Sectional Spotlight

Simon Rowlands examines the jumping efficiency of every runner in Saturday’s Betfair Chase, explores the sectional data and striding figures of some of the recent promising two-year-olds and has two selections plus analysis online for Newcastle on Wednesday.

  • Tuesday 27 November
  • Blog
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Haydock’s affable Clerk of The Course Kirkland Tellwright has been in the news a fair bit of late, including (with a certain irony not lost on social media given his supposed fondness for artificial watering) on account of getting stuck in the mud on a recent visit to Colin Tizzard’s stables.

Last Saturday was a new one, however, as he faced up to questions regarding the size and stiffness of the fences at the Merseyside track. Tellwright admitted that the rebuilt fences will require further selective trimming after there were a larger-than-usual proportion of fallers and unseats.

There were suggestions that Might Bite, last of five when favourite for the featured Betfair Chase, had been inconvenienced more than most. Trainer Nicky Henderson described the gelding as being “in panic mode” and spending “too much time in the air”.

There are few things I enjoy more than testing the veracity of public statements that otherwise go unchallenged, and I have had a go at this one.

Besides anything else, this may not be a purely academic exercise, as future data initiatives in horseracing promise to include measures of “jumping efficiency”. The following study may at least help to identify some of the things we should be looking for if that does transpire.

I put the Betfair Chase into video-editing software and measured the “hang time” between a horse’s hind legs leaving the ground on the approach side of the fence and its forelegs touching down on the other. There will have been some imprecision, but that is likely to come out in the wash.

These were the findings for the five runners, consolidated into “early”, “middle” and “late” in the race.


Native River and Clan des Obeaux were the most fluent, taken overall, though the differences between them and the other trio were small (about a neck per obstacle) taken overall. There was also a negligible difference for individual horses between each section.

Might Bite was slightly slower than those two but no slower than the winner Bristol de Mai and fractionally faster than Thistlecrack, on average.  

More interesting, perhaps, were the proportion of “fast” (under 0.60s hang time) and “slow” (over 0.70s hang time) jumps throughout the race for each runner. Averages are great things, but they can be found wanting when dealing with variation.


This picture is much clearer: both Thistlecrack’s and Might Bite’s slow jumps far outnumbered their fast ones; Bristol de Mai was somewhat better, and Native River and Clan des Obeaux were best.

This may well be more meaningful than simple averages. Each slow jump requires effort to regather and power forward again; each fast jump (assuming the horse lands running) does not.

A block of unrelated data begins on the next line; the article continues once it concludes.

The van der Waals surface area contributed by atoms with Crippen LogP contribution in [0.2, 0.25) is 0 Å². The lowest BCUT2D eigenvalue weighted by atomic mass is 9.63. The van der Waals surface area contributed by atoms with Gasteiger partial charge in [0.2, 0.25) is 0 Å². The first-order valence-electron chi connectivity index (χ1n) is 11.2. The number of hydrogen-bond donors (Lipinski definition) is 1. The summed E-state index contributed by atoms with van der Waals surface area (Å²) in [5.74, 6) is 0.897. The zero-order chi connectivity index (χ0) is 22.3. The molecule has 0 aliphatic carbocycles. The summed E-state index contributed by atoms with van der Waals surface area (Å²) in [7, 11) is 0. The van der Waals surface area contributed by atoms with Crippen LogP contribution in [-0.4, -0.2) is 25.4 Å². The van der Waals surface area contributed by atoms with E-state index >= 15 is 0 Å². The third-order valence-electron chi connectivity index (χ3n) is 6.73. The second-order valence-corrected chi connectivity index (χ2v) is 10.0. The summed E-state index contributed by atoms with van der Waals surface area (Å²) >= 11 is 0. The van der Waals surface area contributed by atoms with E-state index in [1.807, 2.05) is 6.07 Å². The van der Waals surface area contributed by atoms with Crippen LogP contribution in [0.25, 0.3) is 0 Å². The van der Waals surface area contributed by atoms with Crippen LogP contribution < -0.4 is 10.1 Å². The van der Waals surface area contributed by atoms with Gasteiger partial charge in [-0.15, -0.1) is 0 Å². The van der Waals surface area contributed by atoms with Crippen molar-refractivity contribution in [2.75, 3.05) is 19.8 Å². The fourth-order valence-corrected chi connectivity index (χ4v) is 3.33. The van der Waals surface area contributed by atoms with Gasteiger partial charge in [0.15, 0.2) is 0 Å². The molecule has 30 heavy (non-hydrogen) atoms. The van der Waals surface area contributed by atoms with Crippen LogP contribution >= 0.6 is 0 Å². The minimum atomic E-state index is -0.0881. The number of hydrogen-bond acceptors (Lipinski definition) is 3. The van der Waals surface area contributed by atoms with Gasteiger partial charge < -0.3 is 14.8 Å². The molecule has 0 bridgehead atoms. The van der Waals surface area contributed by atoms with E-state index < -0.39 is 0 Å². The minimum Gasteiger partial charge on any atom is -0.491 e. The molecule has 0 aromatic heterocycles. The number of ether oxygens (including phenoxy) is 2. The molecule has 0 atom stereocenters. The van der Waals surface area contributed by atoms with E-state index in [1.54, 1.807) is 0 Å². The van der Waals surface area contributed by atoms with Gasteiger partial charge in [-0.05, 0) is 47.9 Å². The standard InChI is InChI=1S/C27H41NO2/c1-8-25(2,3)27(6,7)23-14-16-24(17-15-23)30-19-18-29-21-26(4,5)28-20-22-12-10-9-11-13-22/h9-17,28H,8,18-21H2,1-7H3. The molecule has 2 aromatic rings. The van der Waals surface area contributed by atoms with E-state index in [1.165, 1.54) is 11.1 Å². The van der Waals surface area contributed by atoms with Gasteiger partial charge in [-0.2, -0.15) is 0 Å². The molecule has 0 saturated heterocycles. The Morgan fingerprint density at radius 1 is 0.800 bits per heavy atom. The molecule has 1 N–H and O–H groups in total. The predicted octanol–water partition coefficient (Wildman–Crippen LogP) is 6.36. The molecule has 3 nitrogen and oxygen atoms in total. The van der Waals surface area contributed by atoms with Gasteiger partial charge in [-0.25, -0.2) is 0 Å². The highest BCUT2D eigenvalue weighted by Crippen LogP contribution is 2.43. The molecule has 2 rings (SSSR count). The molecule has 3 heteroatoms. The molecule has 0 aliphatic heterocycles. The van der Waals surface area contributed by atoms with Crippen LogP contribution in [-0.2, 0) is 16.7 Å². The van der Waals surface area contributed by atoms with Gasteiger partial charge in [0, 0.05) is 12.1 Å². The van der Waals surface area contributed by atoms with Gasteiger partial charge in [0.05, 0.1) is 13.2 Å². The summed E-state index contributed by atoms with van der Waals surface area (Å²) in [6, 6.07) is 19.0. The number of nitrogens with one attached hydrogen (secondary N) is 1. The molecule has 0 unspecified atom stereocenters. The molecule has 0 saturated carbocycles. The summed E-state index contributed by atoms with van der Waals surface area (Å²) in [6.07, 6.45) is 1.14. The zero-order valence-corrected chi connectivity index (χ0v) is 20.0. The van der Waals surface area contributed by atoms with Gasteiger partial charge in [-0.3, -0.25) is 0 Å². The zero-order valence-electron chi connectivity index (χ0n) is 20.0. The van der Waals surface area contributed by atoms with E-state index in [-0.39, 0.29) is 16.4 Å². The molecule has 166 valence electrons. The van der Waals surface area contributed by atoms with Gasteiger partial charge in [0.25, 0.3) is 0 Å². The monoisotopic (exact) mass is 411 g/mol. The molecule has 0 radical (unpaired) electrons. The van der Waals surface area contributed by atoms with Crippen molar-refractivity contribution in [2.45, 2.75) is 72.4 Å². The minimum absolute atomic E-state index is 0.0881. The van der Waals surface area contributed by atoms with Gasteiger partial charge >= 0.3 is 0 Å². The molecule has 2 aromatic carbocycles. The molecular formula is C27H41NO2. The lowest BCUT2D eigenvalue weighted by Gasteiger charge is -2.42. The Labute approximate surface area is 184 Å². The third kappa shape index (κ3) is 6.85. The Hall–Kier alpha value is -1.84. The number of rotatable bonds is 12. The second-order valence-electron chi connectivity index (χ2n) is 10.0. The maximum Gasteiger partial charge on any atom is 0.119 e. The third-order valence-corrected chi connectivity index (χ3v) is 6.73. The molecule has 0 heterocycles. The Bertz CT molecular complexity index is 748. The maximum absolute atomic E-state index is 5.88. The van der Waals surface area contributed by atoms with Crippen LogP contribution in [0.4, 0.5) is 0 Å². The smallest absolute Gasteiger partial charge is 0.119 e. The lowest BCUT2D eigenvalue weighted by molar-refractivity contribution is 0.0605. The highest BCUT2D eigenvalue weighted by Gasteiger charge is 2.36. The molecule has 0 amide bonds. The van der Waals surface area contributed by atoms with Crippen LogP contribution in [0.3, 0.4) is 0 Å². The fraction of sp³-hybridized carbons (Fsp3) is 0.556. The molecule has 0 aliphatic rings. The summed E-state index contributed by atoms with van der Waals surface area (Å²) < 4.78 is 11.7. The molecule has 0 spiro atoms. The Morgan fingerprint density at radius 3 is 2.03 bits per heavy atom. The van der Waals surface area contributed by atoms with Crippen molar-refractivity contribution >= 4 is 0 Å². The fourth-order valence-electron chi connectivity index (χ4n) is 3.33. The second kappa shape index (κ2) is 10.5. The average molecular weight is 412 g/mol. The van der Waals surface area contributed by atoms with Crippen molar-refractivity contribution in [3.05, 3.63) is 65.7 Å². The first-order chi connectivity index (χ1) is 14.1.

So, there looks to be some substance in what Henderson said, though the evidence is that Might Bite was not quite the worst affected horse in the field. That dubious honour went to Thistlecrack.

There continue to be a decent number of promising two-year-olds around at this time of the year. Fortunately, many of them are covered by Total Performance Data’s sectional and striding figures, which are displayed in the results section elsewhere on this site.

The reader is advised to check out the full details of RED IMPRESSION (on whom I have a 109 sectional rating), MOONLIGHT SPIRIT (92) and ROCKET ACTION (94) in those results. Each of those winners has a similar peak cadence (2.48, 2.46 and 2.47 respectively), but only the first-named switched off properly otherwise.

Red Impression and Rocket Action stride in a manner most typical of 6f/7f performers. Moonlight Spirit is more difficult to decipher, but that change of gear suggests he is not crying out for further just yet.

Unfortunately, ZAKOUSKI’s impressive debut, in which he lowered the colours of the promising Headman, took place at the sectional wilderness that is Kempton. But it is possible to get a better handle on what he did through advanced video analysis.  

That has the Godolphin youngster running approximately 10.6s then 10.95s for the last 2f, following a slack earlier pace, which prompts a 97 sectional rating. It also has him with a superior 25.4-feet stride and max/min stride frequency of 2.45/2.17.

Despite the smart speed Zakouski showed here, he should stay 8f and quite possibly 10f in time. His next appearance is awaited with considerable interest.

Newcastle’s Wednesday twilight meeting features eight races, all at a mile or less (something the BHA was meant to be protecting us from).

Trainer Ed Walker has not had a winner in just over a month, but his runners in November have been performing perfectly well in terms of % of Rivals Beaten (at 65.7%), and his QUICKSILVER looks an interesting enough nursery debutant in the 4:45.

The connections of BALLYQUIN have had to show patience as the son of Acclamation has made the course just three times by the twilight of his three-year-old year.

He has locked horns with several useful sorts in those runs and shown quite a bit of ability, however, and the 6:15 at Newcastle looks to provide him with a good opportunity to make up for lost time.  

Sectional Spotlight

Newcastle 16:45, 28 November 2018

Newcastle 18:15, 28 November 2018

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